Have flies been bothering your livestock? Fly control can help keep cattle happy, healthy, and productive.
In order to put fly mitigation steps in place, identifying the type of fly or flies bothering your livestock is a key step. The environment that livestock are in can indicate the type of fly pressure that could be present. The two main environments for cattle are in barns and on pasture.
In barns, the two main flies that bother livestock are house flies and stable flies. House flies (Figure 1) breed in manure piles, animal droppings, decaying silage, spilled feed, bedding, and in other organic matter, and it takes them about 10 days under optimal conditions for them to become an adult and start reproducing. A female house fly can live for 10 to 30 days, produce 150 to 200 eggs, and spread diseases and parasites to cattle. During the summer months, house flies can be spotted on cattle and cause annoyance. House flies do not bite.
Stable flies (Figure 2) will breed in wet straw, manure, spilled feeds, decaying silage, grass clippings, and various other decaying vegetation. Stable flies take 21 days to mature into a reproductive adult. Females generally live for 20 to 30 days, where they produce 200 to 300 eggs. Stable flies will feed on one to two drops of blood several times a day, which causes a production performance loss. Livestock will stomp their feet because stable flies localize around the legs and belly of the animal. These flies are primarily a nuisance during the warm summer months. Calves raised in confinement are very susceptible to this fly.
In pasture systems, a few common fly pests are horn flies, face flies, horse, and deer flies. Horn flies (Figure 3) feast on 20 or more blood meals every day on the shoulders, sides, and backs of cattle. On hot or rainy days, horn flies will move to the underside of the belly. Horn flies will mature to a reproductive adult in 10 to 20 days. Females will lay eggs in fresh droppings that are less than 10 minutes old. The flies will survive winter in dung packs to continue their lifecycle when temperatures are warm. Horn flies decrease milk production, reduce weight gain, cause blood loss, and fatigue. Chemical controls are generally required to control horn flies.
Face flies (Figure 4) are non-biting but can vector diseases. As the name indicates, face flies are most active around the face and eyes. Pinkeye and eyeworms are diseases that can be spread through the herd, due to face fly infestation. Although face flies are non-biting, they are facultative blood feeders, which means they will consume blood meals from blood left behind by another fly. Face flies will complete their lifecycle in 2 to 3 weeks and can travel several miles to find a host. Male face flies do not swarm faces of livestock and are not a nuisance. Face flies will not enter darkened barns during the summer, but they will enter barns to protect themselves from the cold in the winter. Fresh manure piles are their location of choice for egg laying.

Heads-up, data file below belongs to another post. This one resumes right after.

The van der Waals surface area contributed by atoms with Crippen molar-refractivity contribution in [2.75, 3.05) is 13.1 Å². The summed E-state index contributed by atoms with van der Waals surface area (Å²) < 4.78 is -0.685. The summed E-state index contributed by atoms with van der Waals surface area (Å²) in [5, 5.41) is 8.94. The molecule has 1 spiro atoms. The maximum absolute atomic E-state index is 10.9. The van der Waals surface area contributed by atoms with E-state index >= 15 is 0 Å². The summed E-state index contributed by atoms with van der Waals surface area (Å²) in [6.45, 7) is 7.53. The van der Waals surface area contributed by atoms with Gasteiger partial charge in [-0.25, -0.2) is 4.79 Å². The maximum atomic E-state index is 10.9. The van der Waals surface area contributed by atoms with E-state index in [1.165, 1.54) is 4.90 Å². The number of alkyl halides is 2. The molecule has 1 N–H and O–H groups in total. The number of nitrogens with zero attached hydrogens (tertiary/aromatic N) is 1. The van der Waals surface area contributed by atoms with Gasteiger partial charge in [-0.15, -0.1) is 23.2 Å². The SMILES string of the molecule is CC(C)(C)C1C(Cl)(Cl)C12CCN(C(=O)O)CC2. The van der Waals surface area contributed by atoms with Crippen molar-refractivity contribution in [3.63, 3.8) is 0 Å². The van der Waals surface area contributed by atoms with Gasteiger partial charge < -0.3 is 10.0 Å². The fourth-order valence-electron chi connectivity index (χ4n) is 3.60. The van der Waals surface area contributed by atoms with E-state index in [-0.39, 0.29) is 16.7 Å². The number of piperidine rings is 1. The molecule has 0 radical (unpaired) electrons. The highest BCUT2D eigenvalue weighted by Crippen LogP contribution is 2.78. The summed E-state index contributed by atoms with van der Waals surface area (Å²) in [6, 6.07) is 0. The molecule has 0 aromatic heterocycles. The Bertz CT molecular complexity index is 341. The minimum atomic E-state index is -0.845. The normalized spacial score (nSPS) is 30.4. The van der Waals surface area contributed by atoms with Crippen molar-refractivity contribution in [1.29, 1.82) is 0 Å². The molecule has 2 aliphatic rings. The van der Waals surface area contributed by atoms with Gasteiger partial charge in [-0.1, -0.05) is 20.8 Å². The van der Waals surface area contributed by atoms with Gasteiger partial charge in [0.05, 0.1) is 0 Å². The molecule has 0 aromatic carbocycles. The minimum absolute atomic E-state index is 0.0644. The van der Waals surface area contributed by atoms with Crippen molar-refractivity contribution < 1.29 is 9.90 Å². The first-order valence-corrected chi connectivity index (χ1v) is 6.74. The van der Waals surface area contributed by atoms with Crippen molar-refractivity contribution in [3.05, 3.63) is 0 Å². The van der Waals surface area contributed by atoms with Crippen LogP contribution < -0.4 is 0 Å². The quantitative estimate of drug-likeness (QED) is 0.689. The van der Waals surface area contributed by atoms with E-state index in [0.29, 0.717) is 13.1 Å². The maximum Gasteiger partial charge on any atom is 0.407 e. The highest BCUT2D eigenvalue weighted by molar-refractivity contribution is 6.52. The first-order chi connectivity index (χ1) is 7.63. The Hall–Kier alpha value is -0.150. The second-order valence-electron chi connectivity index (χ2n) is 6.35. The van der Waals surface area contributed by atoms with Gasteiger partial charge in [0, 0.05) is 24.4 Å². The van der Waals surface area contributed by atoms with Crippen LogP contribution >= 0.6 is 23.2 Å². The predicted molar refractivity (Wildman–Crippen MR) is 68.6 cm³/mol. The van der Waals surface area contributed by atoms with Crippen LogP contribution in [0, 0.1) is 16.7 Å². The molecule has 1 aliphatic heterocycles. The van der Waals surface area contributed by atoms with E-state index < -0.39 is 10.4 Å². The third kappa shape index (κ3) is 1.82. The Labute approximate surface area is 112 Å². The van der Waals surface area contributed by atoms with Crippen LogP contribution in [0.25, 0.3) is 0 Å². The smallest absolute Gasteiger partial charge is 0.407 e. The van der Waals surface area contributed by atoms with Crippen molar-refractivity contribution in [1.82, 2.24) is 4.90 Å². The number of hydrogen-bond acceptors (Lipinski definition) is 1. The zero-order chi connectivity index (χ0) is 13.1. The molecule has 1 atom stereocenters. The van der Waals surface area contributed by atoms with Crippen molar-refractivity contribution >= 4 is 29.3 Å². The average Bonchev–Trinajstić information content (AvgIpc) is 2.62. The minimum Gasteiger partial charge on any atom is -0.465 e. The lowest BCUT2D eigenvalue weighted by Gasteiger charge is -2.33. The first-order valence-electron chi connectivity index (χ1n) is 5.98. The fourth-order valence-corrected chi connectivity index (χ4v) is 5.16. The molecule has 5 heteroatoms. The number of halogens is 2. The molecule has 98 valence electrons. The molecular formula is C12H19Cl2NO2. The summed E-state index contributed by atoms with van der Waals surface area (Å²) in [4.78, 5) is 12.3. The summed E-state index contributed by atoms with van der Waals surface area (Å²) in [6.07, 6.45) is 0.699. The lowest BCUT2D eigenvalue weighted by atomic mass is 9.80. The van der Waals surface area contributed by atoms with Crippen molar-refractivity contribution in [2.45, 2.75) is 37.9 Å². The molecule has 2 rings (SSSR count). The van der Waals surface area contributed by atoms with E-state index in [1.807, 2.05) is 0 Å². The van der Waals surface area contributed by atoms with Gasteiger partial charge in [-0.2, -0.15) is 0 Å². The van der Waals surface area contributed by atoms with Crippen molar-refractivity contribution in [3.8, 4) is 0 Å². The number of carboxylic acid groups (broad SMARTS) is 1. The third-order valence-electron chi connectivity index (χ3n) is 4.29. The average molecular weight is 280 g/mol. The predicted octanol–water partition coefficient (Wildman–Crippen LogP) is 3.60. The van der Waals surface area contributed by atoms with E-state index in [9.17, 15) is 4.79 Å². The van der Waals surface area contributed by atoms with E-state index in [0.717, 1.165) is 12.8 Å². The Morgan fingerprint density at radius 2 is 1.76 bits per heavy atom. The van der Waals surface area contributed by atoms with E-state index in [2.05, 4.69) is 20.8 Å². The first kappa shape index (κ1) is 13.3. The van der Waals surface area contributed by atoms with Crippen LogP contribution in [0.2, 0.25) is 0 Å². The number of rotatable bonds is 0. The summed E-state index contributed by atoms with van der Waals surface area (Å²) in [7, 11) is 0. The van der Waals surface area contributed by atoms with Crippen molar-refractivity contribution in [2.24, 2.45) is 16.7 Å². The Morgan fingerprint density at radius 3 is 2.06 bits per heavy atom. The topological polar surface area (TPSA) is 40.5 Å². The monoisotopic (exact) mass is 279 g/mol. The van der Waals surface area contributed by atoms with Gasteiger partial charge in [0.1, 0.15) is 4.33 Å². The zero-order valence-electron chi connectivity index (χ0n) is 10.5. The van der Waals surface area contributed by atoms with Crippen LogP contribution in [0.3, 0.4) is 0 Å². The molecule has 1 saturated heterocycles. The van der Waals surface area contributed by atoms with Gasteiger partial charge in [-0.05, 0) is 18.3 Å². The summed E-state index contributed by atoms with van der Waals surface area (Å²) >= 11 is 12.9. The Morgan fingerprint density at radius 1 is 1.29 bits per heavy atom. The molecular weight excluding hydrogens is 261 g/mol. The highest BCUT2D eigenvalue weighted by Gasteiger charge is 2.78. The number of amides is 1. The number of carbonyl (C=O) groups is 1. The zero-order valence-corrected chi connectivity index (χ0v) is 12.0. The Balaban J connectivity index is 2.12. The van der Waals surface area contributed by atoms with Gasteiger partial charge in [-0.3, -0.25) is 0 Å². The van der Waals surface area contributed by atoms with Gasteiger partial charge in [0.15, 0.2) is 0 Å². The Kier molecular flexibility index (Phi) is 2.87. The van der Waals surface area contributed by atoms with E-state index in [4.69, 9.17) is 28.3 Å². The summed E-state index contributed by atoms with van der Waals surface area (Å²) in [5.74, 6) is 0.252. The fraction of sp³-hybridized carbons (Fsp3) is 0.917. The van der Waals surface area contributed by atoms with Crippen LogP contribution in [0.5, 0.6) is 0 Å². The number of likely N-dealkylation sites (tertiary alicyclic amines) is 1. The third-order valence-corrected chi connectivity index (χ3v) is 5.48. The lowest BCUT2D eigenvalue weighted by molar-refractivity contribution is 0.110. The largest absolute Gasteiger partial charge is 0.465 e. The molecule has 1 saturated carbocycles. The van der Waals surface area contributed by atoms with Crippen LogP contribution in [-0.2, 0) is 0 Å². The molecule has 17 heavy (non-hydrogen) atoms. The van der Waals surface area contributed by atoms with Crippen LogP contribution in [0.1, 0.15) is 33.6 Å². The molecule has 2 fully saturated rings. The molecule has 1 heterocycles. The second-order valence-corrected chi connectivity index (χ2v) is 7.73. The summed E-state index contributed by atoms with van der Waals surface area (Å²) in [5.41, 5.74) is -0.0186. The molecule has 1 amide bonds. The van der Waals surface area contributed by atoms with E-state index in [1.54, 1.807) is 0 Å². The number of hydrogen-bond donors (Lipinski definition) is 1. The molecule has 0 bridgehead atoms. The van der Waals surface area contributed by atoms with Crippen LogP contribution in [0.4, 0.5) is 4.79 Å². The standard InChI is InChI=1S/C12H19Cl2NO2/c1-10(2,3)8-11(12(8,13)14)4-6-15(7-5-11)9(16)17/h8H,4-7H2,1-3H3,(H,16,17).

Horse (Figures 5 and 6) and deer flies (Figure 7) consist of over 300 individual species, and they will inflict pain and severe annoyance to the animal. They feast on blood, then leave blood pools behind that attract face flies. Large numbers of horse and deer flies can result in extreme annoyance, fatigue, blood loss, decreased milk production, and decreased weight gain. Tularemia, anthrax, anaplasmosis, and leukosis are all diseases that can result from large populations of horse and deer flies. Females will lay eggs near marshes, ponds, and streams, poorly drained pastures and the offspring can take 70 days to 2 years to develop. The best control method is to remove livestock from pastures bordering wet areas. Another method is to time grazing wet regions around the rainy season. Special traps for Horse flies can be deployed in pastures.
Integrated Pest Management
An integrated pest management (IPM) plan should be utilized to sustainably reduce fly populations below the economic threshold. Integrated pest management combines cultural, biological, and chemical means for fly mitigation.